Got Nature? Blog

Posted on April 10th, 2024 in Alert, Disease, Forestry, Plants, Wildlife, Woodlands | No Comments »

Purdue Landscape Report: I think white pines are beautiful trees, especially at maturity, and they have the added advantage that they are one of the few conifers that don’t try to kill you with their needles. Besides working with the foliage, have you ever had to “rescue” a child who climbed too high in a spike-infested deathtrap of an evergreen? Did you develop the rashes to prove it? Not with a white pine!

My kids haven’t had the chance to climb a mature white pine. Many seem to decline at about 15-20ft. We have been describing this issue as white pine decline, but it isn’t entirely easy to explain. There are a number of factors that influence overall plant health and that can contribute to plant decline, but let’s focus on white pines here. White pine decline is typically attributed to root stress that can be caused by or exacerbated by high soil pH (chemically unavailable nutrients), heavy soil texture (clays), compaction, and excessive soil moisture.

Anything that affects the roots can affect the overall health of the tree, so if the roots are compromised and they cannot uptake water or nutrients, the tree will decline due to lack of nutrients or even lack of water. Needles on an affected tree will turn yellow and eventually brown and fall off prematurely (Figure 1). A symptom of white pine decline includes stems that have shriveled or desiccated bark because roots are not functioning properly cannot pull in enough water (Figure 2).

white pine

Two white pines planted in the landscape; one is developing a general chlorotic appearance.

white pine bark

White pine showing symptoms of decline on branches where the bark is shriveled and sunken.

Depending on the severity of the root conditions, trees may take several years to decline and die, but with significant root stress, trees will decline faster. I have been seeing a lot of white pine yellowing around West Lafayette and in Indianapolis over the last year and a half and I think the odd environmental extremes have not been helping. Cycling between prolonged drought and torrential downpours lead to stress that can have lasting effects that could take years to recover from, or might be the final nail in the coffin.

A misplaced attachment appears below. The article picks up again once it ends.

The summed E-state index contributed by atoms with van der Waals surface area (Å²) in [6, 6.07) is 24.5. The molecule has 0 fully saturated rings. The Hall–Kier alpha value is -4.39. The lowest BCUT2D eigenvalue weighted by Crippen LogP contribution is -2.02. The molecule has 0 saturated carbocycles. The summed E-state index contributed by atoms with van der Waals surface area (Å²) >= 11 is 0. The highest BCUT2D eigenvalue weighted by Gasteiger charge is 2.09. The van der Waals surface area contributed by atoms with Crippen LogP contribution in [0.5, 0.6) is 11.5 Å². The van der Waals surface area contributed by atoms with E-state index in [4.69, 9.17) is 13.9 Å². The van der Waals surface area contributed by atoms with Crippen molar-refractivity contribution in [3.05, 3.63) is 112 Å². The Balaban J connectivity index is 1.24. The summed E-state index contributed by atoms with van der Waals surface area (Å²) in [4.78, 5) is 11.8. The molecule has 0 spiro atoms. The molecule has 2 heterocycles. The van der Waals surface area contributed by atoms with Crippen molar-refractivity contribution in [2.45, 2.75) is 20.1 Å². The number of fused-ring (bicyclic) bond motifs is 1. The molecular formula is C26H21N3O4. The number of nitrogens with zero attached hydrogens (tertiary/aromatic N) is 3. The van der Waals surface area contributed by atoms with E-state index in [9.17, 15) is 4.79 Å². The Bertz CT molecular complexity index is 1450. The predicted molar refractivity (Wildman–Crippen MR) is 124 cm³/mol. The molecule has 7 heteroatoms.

There is nothing that can be done to recover from or stop decline once symptoms are observed in white pine. However, taking an approach to actively mitigate stress can help extend the life of white pine trees that are currently healthy. In many cases, one white pine will decline while other trees in the vicinity appear healthy (Fig 3, 4). Removal of symptomatic trees is important because stressed trees often attract bark beetles which can spread to the remaining healthy trees.

Another point: not every tree is going to respond the same way at the same location. Stress factors, such as a poor root system when planted, planting too deeply, or even Phytophthora root rot may have predisposed one tree to decline more than others.  Just because one tree goes down doesn’t mean they all will, so keep an eye on the others and try to improve the site conditions where practical.

white pine

A singular white pine amidst a windbreak showing symptoms of white pine decline.

white pine

View same tree from the other side of the windbreak.

To view this full article and other Purdue Landscape Report articles, please visit Purdue Landscape Report.

Subscribe and receive the newsletter: Purdue Landscape Report Newsletter.

Resources:
Root Rot in Landscape Plants, The Education Store, Purdue Extension resource center
Dead Man’s Fingers, Purdue Landscape Report
ID That Tree Fall Color: Sugar Maple, Purdue Extension – Forestry and Natural Resources (FNR) YouTube Channel
ID That Tree Fall Color Edition: Black Gum, Purdue Extension – FNR YouTube Channel
An Introduction to Trees of Indiana, The Education Store
Autumn Highlights Tour – South Campus, Purdue Arboretum Explorer
Subscribe, Purdue Extension – FNR YouTube Channel
Tree Defect Identification, The Education Store
Tree Wound and Healing, Got Nature? Blog, Purdue Extension – FNR
Shrubs and Woody Vines of Indiana and the Midwest, The Education Store
Ask an Expert: Tree Selection and Planting, Purdue Extension – FNR YouTube playlist
ID That Tree, Purdue Extension – FNR YouTube playlist
Invasive Species, Playlist, Purdue Extension – FNR YouTube Channel
Report Invasive Species, Purdue Invasive Species
Find an Arborist, International Society of Arboriculture

John Bonkowski, Plant Disease Diagnostician
Departments of Botany & Plant Pathology


Posted on April 3rd, 2024 in Disease, Forestry, How To, Safety, Wildlife, Woodlands | No Comments »
deer illustration from CWD web app

Illustrations from the CWD Web App, courtesy of Purdue University.

Wild Bulletin, Indiana Department of Natural Resources (DNR) Fish and Wildlife: Researchers at Purdue University are studying the willingness of hunters and nonhunters to help reduce the spread of chronic wasting disease (CWD) in white-tailed deer. CWD is a fatal neurological disease affecting deer and is caused by an infective protein (prion) that damages the animal’s nervous system. CWD is contagious to deer and can spread through deer-to-deer contact or through contaminated environments. To date, CWD has not been detected in Indiana. No cases of CWD have been recorded in humans.